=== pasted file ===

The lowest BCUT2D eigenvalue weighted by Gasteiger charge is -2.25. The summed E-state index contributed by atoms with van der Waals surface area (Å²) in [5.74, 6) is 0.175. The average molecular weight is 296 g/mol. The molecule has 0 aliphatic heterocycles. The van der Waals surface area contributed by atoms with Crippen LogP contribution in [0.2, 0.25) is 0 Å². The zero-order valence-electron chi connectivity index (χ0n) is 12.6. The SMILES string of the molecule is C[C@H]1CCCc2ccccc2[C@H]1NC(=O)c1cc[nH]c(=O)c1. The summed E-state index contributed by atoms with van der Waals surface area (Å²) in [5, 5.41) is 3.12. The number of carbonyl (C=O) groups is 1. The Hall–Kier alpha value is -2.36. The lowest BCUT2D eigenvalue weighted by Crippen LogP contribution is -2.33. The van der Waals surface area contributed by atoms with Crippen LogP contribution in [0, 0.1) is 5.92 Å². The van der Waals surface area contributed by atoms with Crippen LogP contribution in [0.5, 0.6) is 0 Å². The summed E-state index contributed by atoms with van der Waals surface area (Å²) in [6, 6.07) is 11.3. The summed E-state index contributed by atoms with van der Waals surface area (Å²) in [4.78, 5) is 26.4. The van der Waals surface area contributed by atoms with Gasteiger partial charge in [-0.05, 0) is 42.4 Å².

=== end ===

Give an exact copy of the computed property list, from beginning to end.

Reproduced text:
The lowest BCUT2D eigenvalue weighted by Gasteiger charge is -2.25. The summed E-state index contributed by atoms with van der Waals surface area (Å²) in [5.74, 6) is 0.175. The average molecular weight is 296 g/mol. The molecule has 0 aliphatic heterocycles. The van der Waals surface area contributed by atoms with Crippen LogP contribution in [0.2, 0.25) is 0 Å². The zero-order valence-electron chi connectivity index (χ0n) is 12.6. The SMILES string of the molecule is C[C@H]1CCCc2ccccc2[C@H]1NC(=O)c1cc[nH]c(=O)c1. The summed E-state index contributed by atoms with van der Waals surface area (Å²) in [5, 5.41) is 3.12. The number of carbonyl (C=O) groups is 1. The Hall–Kier alpha value is -2.36. The lowest BCUT2D eigenvalue weighted by Crippen LogP contribution is -2.33. The van der Waals surface area contributed by atoms with Crippen LogP contribution in [0, 0.1) is 5.92 Å². The van der Waals surface area contributed by atoms with Crippen LogP contribution in [0.5, 0.6) is 0 Å². The summed E-state index contributed by atoms with van der Waals surface area (Å²) in [6, 6.07) is 11.3. The summed E-state index contributed by atoms with van der Waals surface area (Å²) in [4.78, 5) is 26.4. The van der Waals surface area contributed by atoms with Gasteiger partial charge in [-0.05, 0) is 42.4 Å².